When you point out in a sudden panic to a colleague "DON'T PUT YOUR HAND THERE!" and then have to chisel lumps of dried on nasal matter from an exhibition wall.
I’m not saying that these wouldn’t happen at other times of the year, just that they certainly happened during the school summer break at our museum.
More museum holiday fun? Find out what I've overheard in the holidays here.
A previous venue I worked at had some offices in the older refurbished areas of the building, as well as the newly built extension. They were cramped, but very beautiful as a work space. One staff member had regular "visitors", as her office was the first door at the very top of the main stair case.
To get to the top of the stairs, people had to actively climb over or unclip two rope barriers, and squeeze around or move a Private sign on a freestanding post.
On one occasion, she had to ask a visitor if they would delete the photo they had just taken of her sitting at her desk.
When someone vandalises your ancient monument, would you want to:
A) Imprison them.
B) Fine them.
C) Get them to do community service on the site.
D) Get them to write a research paper on the site, so they have to look into it's history, religious and societal significance, and then explain what they have learnt about it.
Kudos to the manager of Serpent Mound, and the local Assistant Prosecutor, who think that A is unlikely, B won't change any attitudes, so want C and D to happen.
Daniel Coleman Dargavell allegedly jumped the curb in the parking lot in the middle of the night over the Fourth of July weekend and attempted to drive a large white pickup over a 2,000-year-old Adena Mound.
Prison time – if he's found guilty – is a long shot, said Armstrong of the prosecutor's office, who is unsure whether he'll ask that Dargavell do any time.
"Someone else, a family member likely, is going to pay the restitution up front," Armstrong said, "but I want (Dargavell) to have a significant investment in this, that would mostly be community service."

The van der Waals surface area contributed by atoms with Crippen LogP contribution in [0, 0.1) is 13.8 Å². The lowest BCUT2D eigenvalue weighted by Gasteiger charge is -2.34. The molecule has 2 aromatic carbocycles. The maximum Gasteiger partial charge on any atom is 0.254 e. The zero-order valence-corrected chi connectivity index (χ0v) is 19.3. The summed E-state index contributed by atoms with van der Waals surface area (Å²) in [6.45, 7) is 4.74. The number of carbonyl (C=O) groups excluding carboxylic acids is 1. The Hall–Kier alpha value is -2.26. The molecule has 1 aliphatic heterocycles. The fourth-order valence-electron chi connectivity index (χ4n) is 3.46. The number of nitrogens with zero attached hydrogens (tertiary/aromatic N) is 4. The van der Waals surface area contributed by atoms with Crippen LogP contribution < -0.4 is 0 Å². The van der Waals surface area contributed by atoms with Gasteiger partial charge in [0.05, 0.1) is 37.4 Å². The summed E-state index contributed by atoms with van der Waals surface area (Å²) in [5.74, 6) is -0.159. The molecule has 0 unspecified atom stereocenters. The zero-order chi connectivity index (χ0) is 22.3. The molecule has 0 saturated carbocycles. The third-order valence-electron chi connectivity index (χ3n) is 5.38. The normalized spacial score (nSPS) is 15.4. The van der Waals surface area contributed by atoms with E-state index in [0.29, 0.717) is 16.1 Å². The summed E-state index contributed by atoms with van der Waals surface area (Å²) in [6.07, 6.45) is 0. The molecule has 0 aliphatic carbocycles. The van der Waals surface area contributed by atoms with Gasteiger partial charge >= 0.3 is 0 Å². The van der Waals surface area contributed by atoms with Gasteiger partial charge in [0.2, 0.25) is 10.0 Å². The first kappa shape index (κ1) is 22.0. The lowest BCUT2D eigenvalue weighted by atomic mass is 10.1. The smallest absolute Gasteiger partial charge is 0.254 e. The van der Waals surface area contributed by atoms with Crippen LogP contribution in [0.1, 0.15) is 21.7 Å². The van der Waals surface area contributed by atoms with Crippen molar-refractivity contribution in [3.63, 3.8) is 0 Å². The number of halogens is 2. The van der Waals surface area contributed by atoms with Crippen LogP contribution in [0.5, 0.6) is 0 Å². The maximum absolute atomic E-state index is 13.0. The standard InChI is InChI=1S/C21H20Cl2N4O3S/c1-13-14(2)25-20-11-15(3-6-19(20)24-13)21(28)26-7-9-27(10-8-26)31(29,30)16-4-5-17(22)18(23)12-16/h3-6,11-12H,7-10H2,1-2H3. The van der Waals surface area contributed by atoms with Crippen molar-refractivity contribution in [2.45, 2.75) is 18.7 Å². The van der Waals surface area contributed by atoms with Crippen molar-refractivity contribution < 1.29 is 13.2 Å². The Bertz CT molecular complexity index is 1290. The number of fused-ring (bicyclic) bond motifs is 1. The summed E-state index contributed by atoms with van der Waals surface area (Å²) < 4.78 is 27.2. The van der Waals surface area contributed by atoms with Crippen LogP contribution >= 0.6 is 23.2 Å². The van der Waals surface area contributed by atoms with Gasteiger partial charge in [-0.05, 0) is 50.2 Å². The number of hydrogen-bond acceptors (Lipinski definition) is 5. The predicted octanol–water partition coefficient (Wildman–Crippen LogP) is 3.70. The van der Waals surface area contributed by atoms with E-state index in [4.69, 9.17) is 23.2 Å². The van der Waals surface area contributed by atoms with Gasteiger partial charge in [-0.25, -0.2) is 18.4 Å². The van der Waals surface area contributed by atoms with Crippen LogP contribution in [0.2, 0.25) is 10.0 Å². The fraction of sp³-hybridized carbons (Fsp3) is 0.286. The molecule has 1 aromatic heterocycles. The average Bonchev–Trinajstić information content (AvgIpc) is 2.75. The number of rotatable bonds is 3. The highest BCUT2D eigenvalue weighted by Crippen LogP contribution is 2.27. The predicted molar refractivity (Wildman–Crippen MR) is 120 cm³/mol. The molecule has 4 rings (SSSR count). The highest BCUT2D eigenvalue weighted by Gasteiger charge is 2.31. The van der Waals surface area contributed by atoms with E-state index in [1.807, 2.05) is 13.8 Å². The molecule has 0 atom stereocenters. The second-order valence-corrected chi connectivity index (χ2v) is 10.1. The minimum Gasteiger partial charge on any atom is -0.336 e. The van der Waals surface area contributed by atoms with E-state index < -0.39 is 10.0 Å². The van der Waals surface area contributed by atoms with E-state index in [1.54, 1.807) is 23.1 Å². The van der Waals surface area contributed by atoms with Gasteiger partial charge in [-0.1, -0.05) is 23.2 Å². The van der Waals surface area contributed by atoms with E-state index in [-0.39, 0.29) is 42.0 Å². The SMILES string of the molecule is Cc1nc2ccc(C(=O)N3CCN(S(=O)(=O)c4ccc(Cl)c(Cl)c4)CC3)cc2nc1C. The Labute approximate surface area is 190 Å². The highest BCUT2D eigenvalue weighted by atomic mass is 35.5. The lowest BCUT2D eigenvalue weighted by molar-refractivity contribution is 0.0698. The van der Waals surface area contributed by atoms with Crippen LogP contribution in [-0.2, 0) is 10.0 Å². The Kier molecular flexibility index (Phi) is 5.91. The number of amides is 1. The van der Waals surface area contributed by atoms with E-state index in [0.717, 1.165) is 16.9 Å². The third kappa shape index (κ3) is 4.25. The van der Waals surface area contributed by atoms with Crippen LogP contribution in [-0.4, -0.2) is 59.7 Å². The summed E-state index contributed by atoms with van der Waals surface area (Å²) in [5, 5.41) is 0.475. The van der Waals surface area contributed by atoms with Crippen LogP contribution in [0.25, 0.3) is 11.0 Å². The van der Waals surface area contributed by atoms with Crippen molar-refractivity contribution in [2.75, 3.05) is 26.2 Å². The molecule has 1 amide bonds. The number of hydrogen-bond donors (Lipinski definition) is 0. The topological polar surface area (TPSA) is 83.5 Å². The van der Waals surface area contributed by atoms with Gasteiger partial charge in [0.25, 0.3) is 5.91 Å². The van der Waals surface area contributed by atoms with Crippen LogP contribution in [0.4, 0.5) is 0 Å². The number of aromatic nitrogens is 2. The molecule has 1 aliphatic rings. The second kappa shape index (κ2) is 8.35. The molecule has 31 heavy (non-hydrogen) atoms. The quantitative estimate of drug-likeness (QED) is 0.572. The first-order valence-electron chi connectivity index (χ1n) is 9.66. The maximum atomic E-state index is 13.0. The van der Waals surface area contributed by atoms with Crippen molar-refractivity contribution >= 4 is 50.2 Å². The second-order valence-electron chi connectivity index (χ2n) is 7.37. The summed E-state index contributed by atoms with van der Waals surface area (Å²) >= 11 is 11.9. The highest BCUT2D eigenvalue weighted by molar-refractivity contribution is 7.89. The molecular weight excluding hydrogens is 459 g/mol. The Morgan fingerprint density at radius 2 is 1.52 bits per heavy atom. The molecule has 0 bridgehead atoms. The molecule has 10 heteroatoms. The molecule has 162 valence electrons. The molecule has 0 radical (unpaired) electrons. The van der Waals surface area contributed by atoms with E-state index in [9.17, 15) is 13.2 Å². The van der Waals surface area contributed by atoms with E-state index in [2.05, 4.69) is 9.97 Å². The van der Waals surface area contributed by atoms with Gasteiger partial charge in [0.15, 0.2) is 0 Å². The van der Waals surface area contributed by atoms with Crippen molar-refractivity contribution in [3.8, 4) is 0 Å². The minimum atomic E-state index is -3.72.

Sometimes, when things like this happen, the party that was vandalized never wants to see the vandal again, Armstrong said.
Not Serpent Mound manager Goodwin.
"In fact, they were already coming up with a list of things they want him to do," Armstrong said.
Story pulled from here.
Feeling nervous? The idea of the annual day is "to educate the public about various professions in the museum world" with a website "to provide museum professionals with a platform to inform the general art and museum-loving public about the myriad responsibilities and challenges that they face at work on a day-to-day basis."
Why hugging? "The event is fun, well, because it is, as are museums. And, most of us can do with a hug on a regular basis – especially all over-worked, under-paid with little job-security museum staff." (more here)
They admit themselves that the day's name is "a somewhat flippant title", and it led to some entertaining responses online, (my favourite of which is this article "Many museum workers are introverts who went into museums specifically because they did not want to be near, much less touch, regular people. In fact, they often don’t want to be around their own colleagues either.") followed by a swift explanation on the Hug A Museum Worker blog.
There doesn't seem to be a huge following for the idea yet, with their social media numbers low, and most discussion about the day being jokes made by self-confessed introverted museum workers. What solid interaction there has been seems to have taken to the concept with a good sense of humour.
It's also given a small platform to raise awareness of what benefits museums bring to the community and the broader stage.
It's a good ambition, to make people aware of the full crew that go into making museums happen, and encouraging appreciation of their work. Will it catch on as a thing? Not sure, so let's brace for June 29th 2016.
A synopsis of the email I received:
"My gallery encourages lunch break visits... very popular to relax for 15 minutes in the city... council staff use the cafe as it's the nearest real coffee to the main office...They got aggressive, began almost shouting, acted like I'd yelled at them or spoken like they were stupid or something. It was upsetting when I'd been as polite as possible to them when they knew they were openly breaking rules."
This pair were hoist by their own petard though. As they were wearing their council badges, the gallery manager was able to contact their manager about their conduct in public. This local authority apparently has rules about conduct while publicly identifiable as council staff, so having offered that tidbit, the gallery manager left the rest in the hands of their manager.
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